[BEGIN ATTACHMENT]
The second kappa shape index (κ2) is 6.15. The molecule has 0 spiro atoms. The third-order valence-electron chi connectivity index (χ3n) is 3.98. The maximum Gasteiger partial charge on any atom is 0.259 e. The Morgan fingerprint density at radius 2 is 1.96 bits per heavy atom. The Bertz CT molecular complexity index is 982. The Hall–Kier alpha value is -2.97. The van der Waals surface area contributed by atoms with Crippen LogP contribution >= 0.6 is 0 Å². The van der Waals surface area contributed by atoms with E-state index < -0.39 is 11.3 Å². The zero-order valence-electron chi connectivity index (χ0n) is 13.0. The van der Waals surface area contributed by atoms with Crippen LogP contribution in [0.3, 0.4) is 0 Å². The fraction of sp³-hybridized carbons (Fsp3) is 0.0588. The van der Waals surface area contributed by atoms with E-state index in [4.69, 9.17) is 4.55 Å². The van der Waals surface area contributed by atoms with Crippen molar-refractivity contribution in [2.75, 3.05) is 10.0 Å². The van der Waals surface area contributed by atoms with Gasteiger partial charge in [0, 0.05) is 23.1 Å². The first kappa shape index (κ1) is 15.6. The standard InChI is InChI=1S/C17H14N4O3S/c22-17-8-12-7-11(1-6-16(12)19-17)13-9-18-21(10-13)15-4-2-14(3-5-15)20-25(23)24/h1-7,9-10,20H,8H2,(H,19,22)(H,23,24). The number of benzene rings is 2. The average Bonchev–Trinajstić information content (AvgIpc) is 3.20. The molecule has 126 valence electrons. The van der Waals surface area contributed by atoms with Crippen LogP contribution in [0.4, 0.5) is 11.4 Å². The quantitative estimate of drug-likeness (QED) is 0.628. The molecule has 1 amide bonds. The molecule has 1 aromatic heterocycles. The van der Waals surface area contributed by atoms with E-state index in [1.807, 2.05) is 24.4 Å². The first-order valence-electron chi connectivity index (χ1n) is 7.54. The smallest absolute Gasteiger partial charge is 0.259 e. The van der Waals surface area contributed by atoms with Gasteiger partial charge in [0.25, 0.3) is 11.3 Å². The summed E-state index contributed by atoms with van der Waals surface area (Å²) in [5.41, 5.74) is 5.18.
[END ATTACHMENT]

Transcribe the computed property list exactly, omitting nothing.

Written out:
The second kappa shape index (κ2) is 6.15. The molecule has 0 spiro atoms. The third-order valence-electron chi connectivity index (χ3n) is 3.98. The maximum Gasteiger partial charge on any atom is 0.259 e. The Morgan fingerprint density at radius 2 is 1.96 bits per heavy atom. The Bertz CT molecular complexity index is 982. The Hall–Kier alpha value is -2.97. The van der Waals surface area contributed by atoms with Crippen LogP contribution >= 0.6 is 0 Å². The van der Waals surface area contributed by atoms with E-state index < -0.39 is 11.3 Å². The zero-order valence-electron chi connectivity index (χ0n) is 13.0. The van der Waals surface area contributed by atoms with Crippen LogP contribution in [0.3, 0.4) is 0 Å². The fraction of sp³-hybridized carbons (Fsp3) is 0.0588. The van der Waals surface area contributed by atoms with E-state index in [4.69, 9.17) is 4.55 Å². The van der Waals surface area contributed by atoms with Crippen molar-refractivity contribution in [2.75, 3.05) is 10.0 Å². The van der Waals surface area contributed by atoms with Gasteiger partial charge in [0, 0.05) is 23.1 Å². The first kappa shape index (κ1) is 15.6. The standard InChI is InChI=1S/C17H14N4O3S/c22-17-8-12-7-11(1-6-16(12)19-17)13-9-18-21(10-13)15-4-2-14(3-5-15)20-25(23)24/h1-7,9-10,20H,8H2,(H,19,22)(H,23,24). The number of benzene rings is 2. The average Bonchev–Trinajstić information content (AvgIpc) is 3.20. The molecule has 126 valence electrons. The van der Waals surface area contributed by atoms with Crippen LogP contribution in [0.4, 0.5) is 11.4 Å². The quantitative estimate of drug-likeness (QED) is 0.628. The molecule has 1 amide bonds. The molecule has 1 aromatic heterocycles. The van der Waals surface area contributed by atoms with E-state index in [1.807, 2.05) is 24.4 Å². The first-order valence-electron chi connectivity index (χ1n) is 7.54. The smallest absolute Gasteiger partial charge is 0.259 e. The van der Waals surface area contributed by atoms with Gasteiger partial charge in [0.25, 0.3) is 11.3 Å². The summed E-state index contributed by atoms with van der Waals surface area (Å²) in [5.41, 5.74) is 5.18.